Where is the artificial intelligence that can actually take care of some of the things the human brain sucks at, like precision in its otherwise amazing memory? Where is the active suggestor, as opposed to the passive computer of what-if-scenarios? I want to let the network of company computers run what-if-I-had-thought-of-that-experiments and other Searches for Terrestial Intelligence instead of wasting computrons on SETI. What if people were not so goddamn scared of machine intelligence higher than their own that they would keep computers as stupid as can be? Where are the people working on the future?

Where are the futurists that do the interesting stuff that will hit us all around the next bend? I mean, to hell with some practical extraction and reporting language, I want real progress, and I want it before I go mad with rage over the wastes of human ingenuity, such as it is, that goes into writing yet another spyware “app” for Windows so yet another retard can send his obnoxious, insulting advertising to people who explicitly do not want that kind of information? For that matter, where is the spam filter that does the job of the intelligent, conscientious receptionist I can no longer afford because of the supposed labor-saving office automation that makes an ordinary business letter cost 20 times what it did in 1965 (adjusted for all important economic indicators)?

While I am at it – where is the real savings of the computer revolution? Who took all my money and gave me advertising for life insurance and Viagra?

Nit-picking languages

It’s that (too frequent) time again … when I anxiously (and full of fickleness) wonder what language to increase familiarity with.

The last year, I learnt quite a bit of common lisp, or atleast enough to write a lot of exploratory code in, working with libraries, timing, profiling, improving, and so on.

I had a rude shock when I learnt from one of my Scheme heroes that he really just prefers Haskell now. WTF? But seriously, he makes good points, chief among which is the lack of confidence in refactoring existing lisp code.

But both have the same “lack of libraries” barrier (sure, you’d say, why don’t you build your own — but that’s not the point).

So I’ve been moving around among these, toying with some web-development style languages (and always recoiling from JS), when I suddenly realized that I have absolutely zero experience with any of the .Net languages.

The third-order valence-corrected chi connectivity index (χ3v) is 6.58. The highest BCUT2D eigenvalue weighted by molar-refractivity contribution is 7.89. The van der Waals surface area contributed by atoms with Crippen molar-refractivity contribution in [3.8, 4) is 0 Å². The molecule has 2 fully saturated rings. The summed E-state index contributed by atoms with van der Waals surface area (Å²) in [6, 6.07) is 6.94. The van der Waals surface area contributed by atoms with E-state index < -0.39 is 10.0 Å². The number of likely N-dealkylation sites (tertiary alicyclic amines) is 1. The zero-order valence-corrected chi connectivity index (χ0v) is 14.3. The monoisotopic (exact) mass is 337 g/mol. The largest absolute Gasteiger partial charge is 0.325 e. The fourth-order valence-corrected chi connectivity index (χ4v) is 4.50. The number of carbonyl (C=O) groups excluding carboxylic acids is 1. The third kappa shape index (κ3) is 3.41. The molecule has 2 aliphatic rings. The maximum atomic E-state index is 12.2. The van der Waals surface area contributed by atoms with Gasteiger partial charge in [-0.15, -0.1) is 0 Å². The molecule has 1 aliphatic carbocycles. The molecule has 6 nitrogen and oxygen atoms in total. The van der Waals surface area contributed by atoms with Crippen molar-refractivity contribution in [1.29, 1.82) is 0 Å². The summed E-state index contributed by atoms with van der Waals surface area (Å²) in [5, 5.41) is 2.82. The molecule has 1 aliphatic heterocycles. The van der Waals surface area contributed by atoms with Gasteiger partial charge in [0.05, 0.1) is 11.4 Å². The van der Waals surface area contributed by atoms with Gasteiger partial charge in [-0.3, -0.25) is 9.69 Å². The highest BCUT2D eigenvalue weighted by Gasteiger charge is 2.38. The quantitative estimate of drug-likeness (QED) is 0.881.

So, (just thinking out loud here) why not learn me some F#, and kill two birds with one stone?

Calculating, Scheming, and Paul Graham

I came across [this paper] recently, and it challenged some of the thoughts/assumptions that had been building in my mind for a while (it discusses Scheme vs Miranda, but you can imagine Lisp vs Haskell instead).

It also mirrors a short email exchange I had with someone who I expected to be a Scheme/Lisp “champion”, but who gently led me down from my gas balloon of hype.

Yes, S-expressions are great, and one can fall in love with them, and the notion of “building material” for a language to build an application or solve a problem, but there’s no point being dogmatic about them.

Also, another tangential perspective: people consider Paul Graham a big advocate of Lisp, but in my opinion there is no one who has harmed the cause of Common Lisp more than Paul Graham.

Instead of praising the language that allowed him to build his own “killer app”, or teaching the specific details of his implementation, or his own work with the language, what did he proceed to do instead? Ask everyone to wait for his “perfect language” (i.e. stop using Common Lisp!!), and write inflated, abstract articles attracting only language lawyers and the my-language-is-longer-than-yours crowd. Sheesh.

If you want to learn Common Lisp, read The Land of Lisp or PAIP or PCL instead, or browse the sources of Hunchentoot or gendl (or some of the other well-used open-source libraries out there).

Is JavaScript the new Lisp?

I seem to have been blissfully unaware of just how far JavaScript has come over the last decade or so.

I wanted to make a foray into mobile app programming (ah ok, nothing serious! Just a toy game or two) — and when I looked around, it looked like I had to deeply immerse myself into either the entire iOS ecosystem or the entire Android ecosystem.

Well, in fact, it’s worse — because I first have to make that choice!

So there are platform-independent alternatives — Xamarin (C#? no thanks), Titanium (maybe) and PhoneGap (heard good things!) Eventually though I came across [this nifty open-source framework], that seemed like it would fit my use case of “a toy game project” just fine.

It was super easy to get started (hey! a simulator in the browser! — contrast that with a completely non-working emulator for Android). But very soon I ran into (what seemed like) a huge problem — how the $#% was I supposed to debug anything here?

The running server (context: the app development environment is basically a node.js environment) just printed nonsensical error messages about “native view: undefined” or some such. This was horrible! How did anyone ever use this?

And then I encountered the obvious solution — the tooling for JavaScript is just really, really good, right out of the box. The simulator mentioned earlier is just another object in my web page — so I can drill into it, print out the values of any running objects, and — isn’t this the live-debugging nirvana? — modify them in-place to fix any error and resume.

Put that in your REPL and smoke it

The JavaScript console (sorry, my experience so far has only been with Chrome) is phenomenal. I can evaluate anything I like, getting not just text, but entire arbitrary-nested hierarchical objects dumped out for my inspection.

Yes, there is the whole “dynamic types => errors from typos” problem, and I ran into this pretty early on when a missing comma gave me a lot of grief. But this is somewhat made up by the source-level debugging at the console, where I can see the problem, and fix it right away!

WTF? Everything just works? And they’re tons of libraries too!

And here I was, thinking that the solution to the Lisp GUI problem was to tie in Webkit bindings to an MVC framework, to create a modern version of CLIM — but there’s already a (non-lispy) version of that out there!

(I’m confused)